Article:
September 16, 2013
By Matt Bewig
According to a new report from the progressive think tank the Economic Policy Institute (EPI), the rise of 401(k) accounts has contributed to social inequality by dimming the retirement prospects of millions of Americans with the result that “retirement insecurity has worsened for most Americans as retirement wealth has become more unequal.”
Intended to supplement, not replace, social security and traditional pensions, 401(k) accounts are called “defined contribution” retirement plans, because the present monetary contribution of the employee is defined but the future benefits are unknown, as they depend on the performance of investment markets. This is in contrast to “defined benefit” plans like traditional pensions, in which the future monetary benefits of the employee are defined, but the employee may not be required to pay in. [EXPAND Read more]
401(k) accounts have caused greater inequality in several ways, says the report. First, “because most 401(k) participants are required to contribute to these plans in order to participate, whereas workers are automatically enrolled in defined-benefit pensions and, in the private sector, are not required to contribute to these plans…higher-income workers are much more likely to participate in defined-contribution plans.”
Those higher income employees are also more likely to have a defined benefit pension and “have more disposable income and a higher investment-risk tolerance, receive larger tax breaks, and are more likely to work for employers that provide generous matches.”
Lower-earning workers whose nest eggs are invested in 401(k)s, in contrast, “are increasingly affected by shocks to stock and housing markets and broader economic trends. Much of the 401(k) era coincided with a long bull market propping up household wealth measures even as traditional pensions became scarcer and the savings rate declined.” After “this house of cards collapsed in 2001, and then again at the end of 2008…median [retirement] account balances declined and retirement savings grew more unequal.”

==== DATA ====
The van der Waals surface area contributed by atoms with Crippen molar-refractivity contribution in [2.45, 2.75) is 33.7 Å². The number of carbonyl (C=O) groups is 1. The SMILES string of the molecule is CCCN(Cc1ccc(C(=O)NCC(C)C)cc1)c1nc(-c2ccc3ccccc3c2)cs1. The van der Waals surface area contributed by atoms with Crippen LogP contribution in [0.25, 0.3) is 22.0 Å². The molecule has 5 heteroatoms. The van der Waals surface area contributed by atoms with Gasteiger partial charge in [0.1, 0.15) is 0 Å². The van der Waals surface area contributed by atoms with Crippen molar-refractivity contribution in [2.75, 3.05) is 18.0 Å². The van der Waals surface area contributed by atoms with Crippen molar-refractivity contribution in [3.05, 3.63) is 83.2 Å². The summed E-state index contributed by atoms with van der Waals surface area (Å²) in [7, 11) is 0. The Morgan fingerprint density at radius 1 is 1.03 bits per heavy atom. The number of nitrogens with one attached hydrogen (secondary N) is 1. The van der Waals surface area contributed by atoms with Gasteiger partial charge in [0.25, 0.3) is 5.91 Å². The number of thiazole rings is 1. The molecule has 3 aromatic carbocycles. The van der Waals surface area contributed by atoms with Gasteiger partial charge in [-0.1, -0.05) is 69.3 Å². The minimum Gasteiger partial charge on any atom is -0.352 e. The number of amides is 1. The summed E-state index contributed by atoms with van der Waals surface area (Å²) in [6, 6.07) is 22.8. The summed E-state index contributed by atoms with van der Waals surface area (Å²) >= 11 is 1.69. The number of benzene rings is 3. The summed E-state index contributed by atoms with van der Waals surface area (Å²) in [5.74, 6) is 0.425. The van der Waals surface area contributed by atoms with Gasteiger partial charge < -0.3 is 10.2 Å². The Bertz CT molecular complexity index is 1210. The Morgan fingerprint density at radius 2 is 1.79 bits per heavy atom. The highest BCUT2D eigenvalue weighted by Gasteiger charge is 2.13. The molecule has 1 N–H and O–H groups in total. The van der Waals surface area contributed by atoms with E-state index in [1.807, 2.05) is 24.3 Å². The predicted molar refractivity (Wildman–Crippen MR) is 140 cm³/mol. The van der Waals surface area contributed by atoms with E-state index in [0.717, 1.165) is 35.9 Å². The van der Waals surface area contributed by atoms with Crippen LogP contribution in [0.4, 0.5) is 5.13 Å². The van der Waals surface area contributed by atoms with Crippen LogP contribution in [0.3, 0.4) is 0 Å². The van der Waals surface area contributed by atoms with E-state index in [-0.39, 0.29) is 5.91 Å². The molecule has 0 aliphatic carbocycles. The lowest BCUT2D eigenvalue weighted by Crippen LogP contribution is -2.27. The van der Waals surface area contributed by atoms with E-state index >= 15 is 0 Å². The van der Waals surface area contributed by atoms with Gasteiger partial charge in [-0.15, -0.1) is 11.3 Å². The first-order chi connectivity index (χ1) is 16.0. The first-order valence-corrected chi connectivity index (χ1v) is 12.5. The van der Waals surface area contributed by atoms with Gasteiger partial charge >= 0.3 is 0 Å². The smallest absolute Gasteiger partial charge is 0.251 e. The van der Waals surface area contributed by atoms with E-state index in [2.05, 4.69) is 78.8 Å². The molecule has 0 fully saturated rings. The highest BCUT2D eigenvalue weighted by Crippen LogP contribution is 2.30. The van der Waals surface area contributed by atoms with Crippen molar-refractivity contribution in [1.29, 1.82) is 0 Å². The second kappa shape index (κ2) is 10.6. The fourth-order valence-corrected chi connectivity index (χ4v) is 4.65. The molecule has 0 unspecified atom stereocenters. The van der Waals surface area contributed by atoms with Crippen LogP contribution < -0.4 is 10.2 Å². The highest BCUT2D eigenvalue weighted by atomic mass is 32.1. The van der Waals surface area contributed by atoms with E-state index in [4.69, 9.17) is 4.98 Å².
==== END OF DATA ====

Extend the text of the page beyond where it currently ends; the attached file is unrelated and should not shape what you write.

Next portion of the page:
Other findings include the following:
- Only 52% of middle-income households had savings in a retirement account in 2010, but their savings came to only 8.12% of total savings in retirement accounts. In contrast, 88% of the households in the top income-fifth had retirement accounts, which came to 72% of total retirement savings. These disparities in retirement savings are only partly explained by income inequality.
- White households have more than six times as much saved in retirement accounts as Hispanic and black households, which is even larger than differences in participation.
- Seven in ten households headed by someone with a college degree or more have savings in retirement accounts, but only 4 in 10 households headed by someone with a high-school diploma or GED have such savings. College-educated households have nearly six times as much saved high school-educated households, a growing gap only partly explained by income inequality.
Not everyone has been disadvantaged by the rise of the 401(k), however, for they helped employers cut costs and injected capital into Wall Street, which led to the bursting bubbles of 2001 and 2008. [/EXPAND]